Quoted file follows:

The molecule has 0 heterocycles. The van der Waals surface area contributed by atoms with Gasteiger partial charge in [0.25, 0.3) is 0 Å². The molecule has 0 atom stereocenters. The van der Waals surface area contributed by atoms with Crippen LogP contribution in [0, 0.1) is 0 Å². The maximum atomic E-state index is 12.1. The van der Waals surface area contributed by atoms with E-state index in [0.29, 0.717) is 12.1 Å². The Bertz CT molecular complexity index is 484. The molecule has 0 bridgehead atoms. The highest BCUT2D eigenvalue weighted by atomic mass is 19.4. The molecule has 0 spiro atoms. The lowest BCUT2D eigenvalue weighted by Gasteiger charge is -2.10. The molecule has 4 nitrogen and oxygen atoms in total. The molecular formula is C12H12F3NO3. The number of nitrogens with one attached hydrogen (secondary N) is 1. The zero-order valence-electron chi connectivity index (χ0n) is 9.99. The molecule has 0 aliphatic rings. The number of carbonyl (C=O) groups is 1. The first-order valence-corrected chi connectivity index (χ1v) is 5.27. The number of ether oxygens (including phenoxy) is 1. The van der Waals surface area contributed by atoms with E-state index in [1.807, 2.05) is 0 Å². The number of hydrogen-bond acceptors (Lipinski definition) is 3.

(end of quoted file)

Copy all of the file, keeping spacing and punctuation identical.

The molecule has 0 heterocycles. The van der Waals surface area contributed by atoms with Gasteiger partial charge in [0.25, 0.3) is 0 Å². The molecule has 0 atom stereocenters. The van der Waals surface area contributed by atoms with Crippen LogP contribution in [0, 0.1) is 0 Å². The maximum atomic E-state index is 12.1. The van der Waals surface area contributed by atoms with E-state index in [0.29, 0.717) is 12.1 Å². The Bertz CT molecular complexity index is 484. The molecule has 0 bridgehead atoms. The highest BCUT2D eigenvalue weighted by atomic mass is 19.4. The molecule has 0 spiro atoms. The lowest BCUT2D eigenvalue weighted by Gasteiger charge is -2.10. The molecule has 4 nitrogen and oxygen atoms in total. The molecular formula is C12H12F3NO3. The number of nitrogens with one attached hydrogen (secondary N) is 1. The zero-order valence-electron chi connectivity index (χ0n) is 9.99. The molecule has 0 aliphatic rings. The number of carbonyl (C=O) groups is 1. The first-order valence-corrected chi connectivity index (χ1v) is 5.27. The number of ether oxygens (including phenoxy) is 1. The van der Waals surface area contributed by atoms with E-state index in [1.807, 2.05) is 0 Å². The number of hydrogen-bond acceptors (Lipinski definition) is 3.